Nervous patients

Nobody actually likes going to the dentist and for lots of patients, the dentist becomes a phobia to the extent that these patients do their own DIY dentistry on their teeth. One patient drank nearly a half bottle of Cognac and once they were pretty much like a drunken sailor, asked his uncle to get out his pliers that he used as he was a plumber to take his front tooth out.  Most cases of being nervous about going to the dentist starts off in their childhood or just by having a really one off bad experience at some point. About 50% of patients who do not attend the dentist regularly stay away because they are nervous. Furthermore, NHS dentistry is not designed for nervous patients. If anything, having NHS dentistry actually increases dental phobia. This is because of time constraints associated with NHS dentistry and the limitations on what treatments can be offered on the NHS. Sadly, dentists who mainly work in the NHS are poorly trained to deal with nervous patients. They don’t have the time, patience or the skills and the patient who is nervous becomes even more terrified going to the dentist. So, if you are a nervous patient, what should you do? The first thing to grasp is that to get rid of your phobia will take time and it will cost money. The good news is that once you have eliminated your nerves at the dentist, you just need to stick to that dentist like glue. It’s a bit of a hit and miss when trying to find a dentist who’s good at treating nervous patients. You can ask for recommendations from family, friends or work colleagues. In addition, you can look on the internet for a dental practice who advertises as being gentle with nervous patients. Finally, you can look on which gives advice to nervous patients or those with a phobia. This website also has dentists who have an interest in dental phobia but that in itself does not mean that they are actually good or whether you will get along with the dentist. The only sure fire way is to bite the bullet and actually book an initial consultation which will give you an opportunity to see if this dentist is right for you.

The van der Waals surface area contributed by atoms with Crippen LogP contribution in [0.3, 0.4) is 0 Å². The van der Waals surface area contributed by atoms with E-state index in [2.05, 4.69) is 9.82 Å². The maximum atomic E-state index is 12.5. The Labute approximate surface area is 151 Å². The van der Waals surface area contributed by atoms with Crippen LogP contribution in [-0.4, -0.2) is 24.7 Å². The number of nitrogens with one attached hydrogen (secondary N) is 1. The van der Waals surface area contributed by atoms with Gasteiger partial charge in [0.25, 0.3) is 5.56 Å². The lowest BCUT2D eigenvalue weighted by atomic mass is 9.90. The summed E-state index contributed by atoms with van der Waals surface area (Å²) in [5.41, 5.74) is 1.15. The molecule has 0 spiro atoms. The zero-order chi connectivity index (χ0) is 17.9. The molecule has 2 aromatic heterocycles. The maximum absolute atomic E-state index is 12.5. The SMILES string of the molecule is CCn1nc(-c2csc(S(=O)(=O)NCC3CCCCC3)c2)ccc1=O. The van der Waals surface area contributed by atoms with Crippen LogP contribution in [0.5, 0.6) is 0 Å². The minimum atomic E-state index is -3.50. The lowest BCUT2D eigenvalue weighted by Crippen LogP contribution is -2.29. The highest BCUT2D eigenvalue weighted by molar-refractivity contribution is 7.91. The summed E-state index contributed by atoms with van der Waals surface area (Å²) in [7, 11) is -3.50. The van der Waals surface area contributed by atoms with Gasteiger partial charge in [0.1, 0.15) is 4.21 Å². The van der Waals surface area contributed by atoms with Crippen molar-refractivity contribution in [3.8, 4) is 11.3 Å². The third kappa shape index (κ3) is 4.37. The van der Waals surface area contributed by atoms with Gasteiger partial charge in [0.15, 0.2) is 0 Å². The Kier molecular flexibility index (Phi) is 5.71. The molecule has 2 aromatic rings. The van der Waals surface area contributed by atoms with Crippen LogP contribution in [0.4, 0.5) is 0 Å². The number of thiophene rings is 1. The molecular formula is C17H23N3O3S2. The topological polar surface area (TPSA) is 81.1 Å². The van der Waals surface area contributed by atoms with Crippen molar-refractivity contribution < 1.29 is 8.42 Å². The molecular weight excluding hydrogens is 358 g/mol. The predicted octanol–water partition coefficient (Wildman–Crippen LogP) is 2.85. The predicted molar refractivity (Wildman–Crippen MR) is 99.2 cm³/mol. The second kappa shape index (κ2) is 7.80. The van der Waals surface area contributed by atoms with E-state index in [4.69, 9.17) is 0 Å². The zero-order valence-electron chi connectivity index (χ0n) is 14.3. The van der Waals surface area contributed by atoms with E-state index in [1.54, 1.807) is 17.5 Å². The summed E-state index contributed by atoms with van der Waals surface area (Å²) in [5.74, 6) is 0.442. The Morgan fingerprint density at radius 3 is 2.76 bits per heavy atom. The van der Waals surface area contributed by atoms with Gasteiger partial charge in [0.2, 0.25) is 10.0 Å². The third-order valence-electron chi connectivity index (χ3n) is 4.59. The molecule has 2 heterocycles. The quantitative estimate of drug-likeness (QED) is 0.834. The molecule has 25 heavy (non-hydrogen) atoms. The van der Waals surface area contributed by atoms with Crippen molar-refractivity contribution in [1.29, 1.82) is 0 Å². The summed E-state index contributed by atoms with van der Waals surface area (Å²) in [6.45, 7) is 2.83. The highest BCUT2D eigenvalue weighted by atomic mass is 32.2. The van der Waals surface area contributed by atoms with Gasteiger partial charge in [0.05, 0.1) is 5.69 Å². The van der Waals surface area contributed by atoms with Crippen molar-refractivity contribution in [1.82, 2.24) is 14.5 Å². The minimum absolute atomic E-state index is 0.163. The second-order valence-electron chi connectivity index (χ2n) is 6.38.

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  2. Gatchell RJ, Ingersoll BD, Bowman L, Robertson MC, Walker C. The prevalence of dental fear and avoidance: a recent survey study. J Am Dent Assoc. 1983
  3. Agras S, Sylvester D, Oliveau D. The epidemiology of common fears and phobia. Psychiatry.